Meanwhile, France’s earlier round of 16 win over Brazil attracted the biggest single television audience for a Women’s World Cup match ever — with a total of 35.2 million people watching in Brazil.
And in Italy, 7.3 million viewers watched the team take on Brazil. The previous high saw just 202,844 tune in for the Japan versus the U.S. final at the 2011 World Cup, according to FIFA.
The total viewership is still way behind the men’s World Cup, which was seen by more than 3.5 billion viewers last year, but it’s growing fast. The 1 billion viewers expected this year is a big increase on 2015 when 750 million watched the action on TV and 86 million tuned in online or their mobile devices.
Sunday will be a busy day for international soccer.
Brazil faces Peru in the final of South America's men's championship in the afternoon.
The U.S. men's national team then takes on Mexico in the CONCACAF Gold Cup final Sunday night, a scheduling decision that has prompted some criticism.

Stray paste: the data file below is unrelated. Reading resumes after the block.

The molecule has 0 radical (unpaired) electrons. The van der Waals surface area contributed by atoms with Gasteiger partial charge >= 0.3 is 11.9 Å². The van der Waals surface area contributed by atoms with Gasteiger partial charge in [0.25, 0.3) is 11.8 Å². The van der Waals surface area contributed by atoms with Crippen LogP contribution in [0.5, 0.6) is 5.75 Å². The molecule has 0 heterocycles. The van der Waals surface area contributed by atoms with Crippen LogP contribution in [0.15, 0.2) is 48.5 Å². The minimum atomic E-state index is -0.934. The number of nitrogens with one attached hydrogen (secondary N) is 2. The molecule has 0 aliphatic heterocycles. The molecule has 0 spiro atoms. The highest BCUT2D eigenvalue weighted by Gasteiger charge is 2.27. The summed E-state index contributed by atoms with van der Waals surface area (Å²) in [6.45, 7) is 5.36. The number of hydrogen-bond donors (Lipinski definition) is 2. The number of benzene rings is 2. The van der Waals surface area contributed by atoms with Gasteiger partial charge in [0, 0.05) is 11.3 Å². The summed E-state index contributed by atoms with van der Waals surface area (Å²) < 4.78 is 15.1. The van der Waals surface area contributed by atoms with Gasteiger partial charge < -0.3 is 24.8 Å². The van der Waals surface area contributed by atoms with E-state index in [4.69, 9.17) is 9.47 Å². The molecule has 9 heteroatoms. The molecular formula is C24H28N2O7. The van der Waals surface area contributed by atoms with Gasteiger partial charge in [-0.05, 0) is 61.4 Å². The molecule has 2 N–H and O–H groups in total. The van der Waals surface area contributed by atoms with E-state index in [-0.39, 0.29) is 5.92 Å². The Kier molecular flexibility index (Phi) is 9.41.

“It’s ridiculous, and disappointing, to be honest,” U.S. women's star Megan Rapinoe told CBS News.
Fans aren’t just watching at home, though.
Thousands of American supporters traveled to France to watch their team.
“It’s just so exhilarating,” Lena Cooley, the head of the Spokane, Wash. chapter of the American Outlaws fan club, told NBC News in Paris last week.
The sport has come a long way since she was a child and was told by a coach that girls shouldn’t be playing soccer, said Cooley, 53, who wasn’t dissuaded and went on to become the first female licensed referee in Idaho.
“I’m now watching the women out-score the men, they bring in more money than the men. It’s like, yeah guys, it’s time now,” she said.
Aside from the growth of the sport in general, this has simply been a wildly entertaining tournament.
Last-minute wins, controversial decisions from officials using new video review technology, some eye-catching goals and on-pitch drama have added to the momentum and expectation.
Prince-Wright added that a drastic improvement in the quality of the women’s game — the result of increased funding from big soccer clubs such as Manchester United and Real Madrid in their women’s teams — had also played a major role in its growing popularity.
“It has taken them a while for whatever reason to figure out that it’s a big deal and they should really be pumping money into it,” he said.